Numlock News: July 10, 2019 • Scams, Friends, Daisy Squeeze
|Jul 10, 2019|| 3|
By Walt Hickey
In a contemporary rendition of the ancient theft of flame from the gods themselves, there is now a better ketchup bottle. The packaging innovation — termed the Standcap Inverted Pouch — is set to revolutionize the distribution of viscous liquid condiments in a packaging renaissance unseen since screw-off caps were put on the side of milk cartons. Daisy brand sour cream — arriving at the realization that though a ship in harbor may be safe that is not what ships are for — pioneered the charge with the debut of the Daisy Squeeze in 2015, which packaged the sour cream within a squeezable pouch that functions similarly to a toothpaste tube. It slowed spoilage by minimizing oxygen exposure, but more importantly it led to Daisy reporting a 69.7 percent increase in sales. Based on packaging industry scuttlebutt, this more sustainable distribution system is about to hit the big time.
Look At The Stars
A report released Monday found that 35 percent of products on Amazon in June had fake reviews, and while that’s only an estimate it’s the larger trend that is concerning: in June 2018 that figure stood at 16 percent, and in June 2017 it was 21 percent. Given the algorithmic nature of Amazon’s selection and the considerable profit difference between a high-placed search result and a lower one, unscrupulous companies offer automated fake and positive reviews in exchange for thousands of dollars. This has attracted the ire of legislators, with two lawmakers sending a letter to Amazon asking how the company intends to assure consumers that its recommendations are bona fide.
Thanks to new federal scrutiny and a dedicated bipartisan effort in Washington to lower drug prices and reign in pharmaceutical companies that had grown bold in attempting to jack up the prices of lifesaving medication, literally nothing has happened whatsoever. That’s right, in June drug companies increased the costs of 106 medications, up from 101 drug price hikes in May, with the average increase in price of 27 percent. One anti-diuretic increased by 909 percent in cost.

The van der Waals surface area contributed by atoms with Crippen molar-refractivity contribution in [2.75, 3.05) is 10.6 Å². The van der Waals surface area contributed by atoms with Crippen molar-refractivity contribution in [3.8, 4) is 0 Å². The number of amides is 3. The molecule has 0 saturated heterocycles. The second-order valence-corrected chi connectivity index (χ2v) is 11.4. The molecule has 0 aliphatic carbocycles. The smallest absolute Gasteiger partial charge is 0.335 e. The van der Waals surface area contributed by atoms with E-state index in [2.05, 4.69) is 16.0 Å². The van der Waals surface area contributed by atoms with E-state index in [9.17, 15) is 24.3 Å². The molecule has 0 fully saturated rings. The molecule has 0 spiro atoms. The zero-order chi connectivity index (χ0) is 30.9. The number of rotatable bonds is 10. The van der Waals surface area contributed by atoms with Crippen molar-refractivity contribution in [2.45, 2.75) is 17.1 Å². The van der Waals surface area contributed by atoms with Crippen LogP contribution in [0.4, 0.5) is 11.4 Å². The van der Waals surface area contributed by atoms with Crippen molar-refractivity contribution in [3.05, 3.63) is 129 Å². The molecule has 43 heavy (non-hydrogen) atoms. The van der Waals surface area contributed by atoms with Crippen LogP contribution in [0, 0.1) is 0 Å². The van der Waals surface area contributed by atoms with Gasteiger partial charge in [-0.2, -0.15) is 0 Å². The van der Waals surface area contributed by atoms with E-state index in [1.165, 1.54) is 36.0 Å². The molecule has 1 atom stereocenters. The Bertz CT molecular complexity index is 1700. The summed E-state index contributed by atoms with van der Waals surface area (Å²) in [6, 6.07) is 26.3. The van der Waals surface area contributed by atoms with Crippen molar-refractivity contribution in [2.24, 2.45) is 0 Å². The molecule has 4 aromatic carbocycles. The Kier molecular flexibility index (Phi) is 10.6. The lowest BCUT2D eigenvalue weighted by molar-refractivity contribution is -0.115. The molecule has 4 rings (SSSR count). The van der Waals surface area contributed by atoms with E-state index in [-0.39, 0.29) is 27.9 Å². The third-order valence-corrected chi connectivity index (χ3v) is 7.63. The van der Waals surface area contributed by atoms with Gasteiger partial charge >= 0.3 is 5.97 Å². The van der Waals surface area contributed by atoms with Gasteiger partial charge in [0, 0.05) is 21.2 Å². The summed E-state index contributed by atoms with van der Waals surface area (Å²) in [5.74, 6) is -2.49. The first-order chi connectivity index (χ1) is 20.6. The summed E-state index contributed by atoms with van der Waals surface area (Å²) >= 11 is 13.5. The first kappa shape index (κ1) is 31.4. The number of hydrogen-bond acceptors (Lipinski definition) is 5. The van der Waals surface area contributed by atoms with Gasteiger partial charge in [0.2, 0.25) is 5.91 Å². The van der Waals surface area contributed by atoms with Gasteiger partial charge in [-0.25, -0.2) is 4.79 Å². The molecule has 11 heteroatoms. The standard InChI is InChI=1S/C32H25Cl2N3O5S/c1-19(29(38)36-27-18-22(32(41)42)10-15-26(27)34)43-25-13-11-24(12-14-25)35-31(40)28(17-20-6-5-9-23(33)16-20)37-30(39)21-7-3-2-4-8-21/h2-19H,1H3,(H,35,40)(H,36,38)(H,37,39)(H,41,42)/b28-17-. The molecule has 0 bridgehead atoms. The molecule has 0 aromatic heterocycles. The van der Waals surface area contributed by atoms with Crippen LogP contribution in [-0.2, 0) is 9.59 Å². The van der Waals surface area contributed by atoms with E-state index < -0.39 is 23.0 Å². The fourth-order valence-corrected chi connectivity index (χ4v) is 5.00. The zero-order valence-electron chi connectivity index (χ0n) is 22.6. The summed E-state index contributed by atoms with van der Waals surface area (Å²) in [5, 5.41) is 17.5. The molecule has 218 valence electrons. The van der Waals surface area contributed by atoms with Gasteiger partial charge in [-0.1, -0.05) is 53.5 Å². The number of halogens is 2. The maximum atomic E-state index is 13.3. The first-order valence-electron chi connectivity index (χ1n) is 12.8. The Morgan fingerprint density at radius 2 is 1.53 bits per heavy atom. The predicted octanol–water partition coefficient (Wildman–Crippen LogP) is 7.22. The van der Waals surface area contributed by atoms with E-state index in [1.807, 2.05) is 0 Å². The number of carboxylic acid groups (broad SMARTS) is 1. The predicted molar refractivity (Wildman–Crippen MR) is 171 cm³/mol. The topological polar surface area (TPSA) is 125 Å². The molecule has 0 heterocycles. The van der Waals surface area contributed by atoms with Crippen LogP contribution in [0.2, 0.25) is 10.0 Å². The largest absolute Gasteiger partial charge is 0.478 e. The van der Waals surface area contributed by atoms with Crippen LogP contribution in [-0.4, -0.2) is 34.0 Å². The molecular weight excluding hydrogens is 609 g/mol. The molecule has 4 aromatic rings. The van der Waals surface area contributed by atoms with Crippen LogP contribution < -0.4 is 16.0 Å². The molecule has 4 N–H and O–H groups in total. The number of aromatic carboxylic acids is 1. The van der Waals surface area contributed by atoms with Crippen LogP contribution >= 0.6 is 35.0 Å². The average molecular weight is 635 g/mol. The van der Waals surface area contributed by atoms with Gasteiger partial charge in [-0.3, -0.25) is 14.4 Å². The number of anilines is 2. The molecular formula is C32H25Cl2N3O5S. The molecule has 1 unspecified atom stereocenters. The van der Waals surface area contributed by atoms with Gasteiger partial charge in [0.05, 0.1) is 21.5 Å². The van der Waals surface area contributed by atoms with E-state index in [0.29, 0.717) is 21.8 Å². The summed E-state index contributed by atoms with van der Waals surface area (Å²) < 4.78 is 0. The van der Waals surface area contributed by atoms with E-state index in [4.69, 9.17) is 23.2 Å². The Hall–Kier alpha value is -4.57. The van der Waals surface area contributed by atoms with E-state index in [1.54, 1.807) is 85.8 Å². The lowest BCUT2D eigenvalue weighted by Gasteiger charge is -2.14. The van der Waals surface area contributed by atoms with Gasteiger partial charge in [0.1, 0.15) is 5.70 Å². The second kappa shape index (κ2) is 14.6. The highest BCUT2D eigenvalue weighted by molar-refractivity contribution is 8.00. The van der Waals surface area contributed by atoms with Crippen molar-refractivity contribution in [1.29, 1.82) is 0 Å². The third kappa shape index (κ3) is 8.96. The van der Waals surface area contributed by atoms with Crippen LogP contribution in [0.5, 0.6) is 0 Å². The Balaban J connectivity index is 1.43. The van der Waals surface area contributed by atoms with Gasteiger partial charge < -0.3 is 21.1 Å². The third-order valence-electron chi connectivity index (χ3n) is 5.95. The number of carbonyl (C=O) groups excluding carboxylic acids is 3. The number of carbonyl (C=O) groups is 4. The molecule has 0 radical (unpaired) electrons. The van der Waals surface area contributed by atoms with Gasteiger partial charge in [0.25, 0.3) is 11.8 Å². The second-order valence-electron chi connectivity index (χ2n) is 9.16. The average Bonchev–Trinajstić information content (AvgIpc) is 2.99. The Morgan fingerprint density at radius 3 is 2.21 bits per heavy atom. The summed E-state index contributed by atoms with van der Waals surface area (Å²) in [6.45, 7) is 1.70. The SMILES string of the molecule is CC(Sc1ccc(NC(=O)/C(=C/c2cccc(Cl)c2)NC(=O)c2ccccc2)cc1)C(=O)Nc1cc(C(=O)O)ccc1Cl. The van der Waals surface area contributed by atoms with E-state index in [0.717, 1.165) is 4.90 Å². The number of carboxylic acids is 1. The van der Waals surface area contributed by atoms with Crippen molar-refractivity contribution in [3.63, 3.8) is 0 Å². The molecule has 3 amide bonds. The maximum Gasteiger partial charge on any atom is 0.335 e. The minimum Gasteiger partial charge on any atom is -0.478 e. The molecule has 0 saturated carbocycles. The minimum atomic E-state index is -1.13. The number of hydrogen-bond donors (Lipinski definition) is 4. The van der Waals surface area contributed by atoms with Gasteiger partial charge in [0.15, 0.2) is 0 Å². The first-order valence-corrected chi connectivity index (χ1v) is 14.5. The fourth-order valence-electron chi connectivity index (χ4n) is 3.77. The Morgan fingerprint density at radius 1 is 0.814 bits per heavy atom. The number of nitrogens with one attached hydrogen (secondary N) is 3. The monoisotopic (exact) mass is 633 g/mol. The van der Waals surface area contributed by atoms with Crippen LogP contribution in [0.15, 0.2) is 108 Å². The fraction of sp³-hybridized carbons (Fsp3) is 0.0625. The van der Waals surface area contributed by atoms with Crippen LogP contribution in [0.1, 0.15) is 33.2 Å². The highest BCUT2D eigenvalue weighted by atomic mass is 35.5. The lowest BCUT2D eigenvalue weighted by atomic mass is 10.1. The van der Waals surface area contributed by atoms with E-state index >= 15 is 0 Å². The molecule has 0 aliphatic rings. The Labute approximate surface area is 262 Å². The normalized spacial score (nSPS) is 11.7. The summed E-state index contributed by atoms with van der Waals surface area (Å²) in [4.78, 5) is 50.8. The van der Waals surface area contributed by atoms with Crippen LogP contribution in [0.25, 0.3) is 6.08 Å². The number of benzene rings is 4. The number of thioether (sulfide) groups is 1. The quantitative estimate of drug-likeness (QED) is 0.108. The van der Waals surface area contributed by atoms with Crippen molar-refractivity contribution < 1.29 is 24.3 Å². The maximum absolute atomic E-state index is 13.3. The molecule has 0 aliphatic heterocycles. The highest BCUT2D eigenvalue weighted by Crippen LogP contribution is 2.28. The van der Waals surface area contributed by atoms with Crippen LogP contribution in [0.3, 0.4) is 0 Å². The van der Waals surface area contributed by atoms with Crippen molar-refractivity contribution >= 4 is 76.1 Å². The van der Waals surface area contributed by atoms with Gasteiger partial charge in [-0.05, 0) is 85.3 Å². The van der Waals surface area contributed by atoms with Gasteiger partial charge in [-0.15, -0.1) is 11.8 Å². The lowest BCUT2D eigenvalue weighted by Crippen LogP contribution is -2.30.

The One Where They Leave Netflix
The sitcom Friends is a core offering for Netflix, with an estimated 32.6 billion minutes of the program watched in 2018 according to Nielsen, behind only The Office. Netflix paid $80 million to WarnerMedia for the exclusive streaming rights to the show in 2019, but come next year the program will stream exclusively on Warner’s own new direct-to-consumer streamer to be called HBO Max, which along with HBO Go and HBO Now show that whoever is naming HBO streaming services presumably once made energy drinks. HBO Max — which would make a great name for the new boat Lisa Kudrow could buy with these residuals — will pay a reported $425 million to air Friends for five years, essentially an intra-company payment.
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An international con artist crew posing via email as a Navy contracting officer was sent $10.6 million worth of gear from a credulous defense industrial manufacturer, including $3.2 million worth of highly sensitive communications interception equipment that requires a license to export and is so classified “even a photograph of the item is considered controlled.” A subsequent search revealed that, in fact, there has never been a U.S. Navy employee named Daniel Drunz, and also the military doesn’t use Yahoo for their emails. Eight people believed to be in on the scam have been indicted on a litany of federal charges.
Cars have — through legislation that subsidizes their ownership — cemented their place in American society, but even the most efficient vehicle still contributes to the detriment of the surrounding environment. About 85 to 90 percent of toxic vehicle emissions come not from the tailpipe, but from tire wear, road surface wear and other sources, and even the most electric of cars is still going to need tires.
Airline passengers generated 5.7 million tons of waste globally in 2016, a figure projected to rise to 10 million tons annually by 2030. If there’s one thing thornier than effective waste management, it’s effective international waste management. Not even all U.S. municipalities can handle the same plastics, and only about 20 to 30 percent of the most widely recyclable variety, No. 1 PET, is ever remade into a new product. Compounding that further, some countries don’t even accept waste for recycling from international flights, meaning lots of it just gets incinerated or buried regardless of the fact that some 75 percent of the in-flight waste is estimated to be recyclable. The scope is large — 4.3 billion passengers flew on scheduled flights in 2018 — and with space and weight at a premium on 45 million individual flights it’s complicated to handle.
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